Volunteers attend to Timothy Lake trails on horseback
This year, a group has traveled on horseback and removed more than 200 logs from trails around the state, including at Timothy Lake in the Mt. Hood National Forest.
Last month the Territorial Riders Back Country Horsemen of Oregon, or TRBCHO, held a five day work party at Timothy Lake, staying at the area's equestrian campgrounds as they completed a logout for the area's trails.
The Back Country Horsemen of Oregon is an organization dedicated to ensuring public lands remain accessible to equestrians. Last year, they completed 14,000 volunteer hours. The group has nine chapters statewide, including the Territorial Riders.
The TRBCHO has worked at Timothy Lake since 2014 and serves as the caretaker for the stretch of the Pacific Crest Trail in the area.
TRBCHO member Tim Lagasse said that work party participants ride the trails on horseback until they find a log or branch to remove.
"It's good for people who are older or with physical challenges. It lets them get out there," he added.
Around nine members of the chapter, which has a total of 80 members, participated in the May work party.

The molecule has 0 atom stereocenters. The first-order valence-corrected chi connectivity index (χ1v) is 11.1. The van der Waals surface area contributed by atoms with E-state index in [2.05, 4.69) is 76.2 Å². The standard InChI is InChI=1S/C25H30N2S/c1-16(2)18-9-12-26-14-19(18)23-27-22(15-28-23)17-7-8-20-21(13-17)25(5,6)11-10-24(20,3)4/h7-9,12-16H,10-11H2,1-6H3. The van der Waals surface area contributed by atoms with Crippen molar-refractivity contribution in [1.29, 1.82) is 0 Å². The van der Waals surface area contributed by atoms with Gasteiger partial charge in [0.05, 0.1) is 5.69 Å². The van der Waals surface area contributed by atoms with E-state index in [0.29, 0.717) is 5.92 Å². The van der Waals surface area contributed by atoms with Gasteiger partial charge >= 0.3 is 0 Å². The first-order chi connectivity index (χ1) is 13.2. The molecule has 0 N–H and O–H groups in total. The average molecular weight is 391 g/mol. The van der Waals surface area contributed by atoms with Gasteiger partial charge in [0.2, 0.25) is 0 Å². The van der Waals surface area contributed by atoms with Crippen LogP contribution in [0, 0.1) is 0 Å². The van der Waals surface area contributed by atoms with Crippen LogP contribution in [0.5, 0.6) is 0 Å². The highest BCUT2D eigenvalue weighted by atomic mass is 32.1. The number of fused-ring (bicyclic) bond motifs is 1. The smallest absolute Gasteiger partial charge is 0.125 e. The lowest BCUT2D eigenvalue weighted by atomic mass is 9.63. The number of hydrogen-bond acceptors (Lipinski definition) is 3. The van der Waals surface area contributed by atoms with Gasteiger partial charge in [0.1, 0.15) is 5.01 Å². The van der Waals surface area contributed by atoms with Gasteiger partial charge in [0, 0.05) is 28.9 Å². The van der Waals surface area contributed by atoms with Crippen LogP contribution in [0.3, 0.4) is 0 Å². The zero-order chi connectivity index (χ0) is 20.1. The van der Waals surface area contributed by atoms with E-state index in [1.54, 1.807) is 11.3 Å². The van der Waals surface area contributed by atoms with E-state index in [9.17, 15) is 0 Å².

This year, the group had to adapt to several changes in the aftermath of the Riverside Fire. The campground's water generator was lost to the flames, so Portland General Electric provided water for the horses. Each horse drinks around 10 gallons of water each day.
Lagasse said that the group enjoys the work, which is completed in partnership with PGE and the U.S. Forest Service.
"There are times when there's a lot to do, and everyone pitches in. We usually do a potluck one night. It's a lot of fun," he said. "The experience of camping with horses is fun. It's a nice getaway from normal life."
For additional information about the Territorial Riders Back Country Horsemen of Oregon, visit bcho.org.
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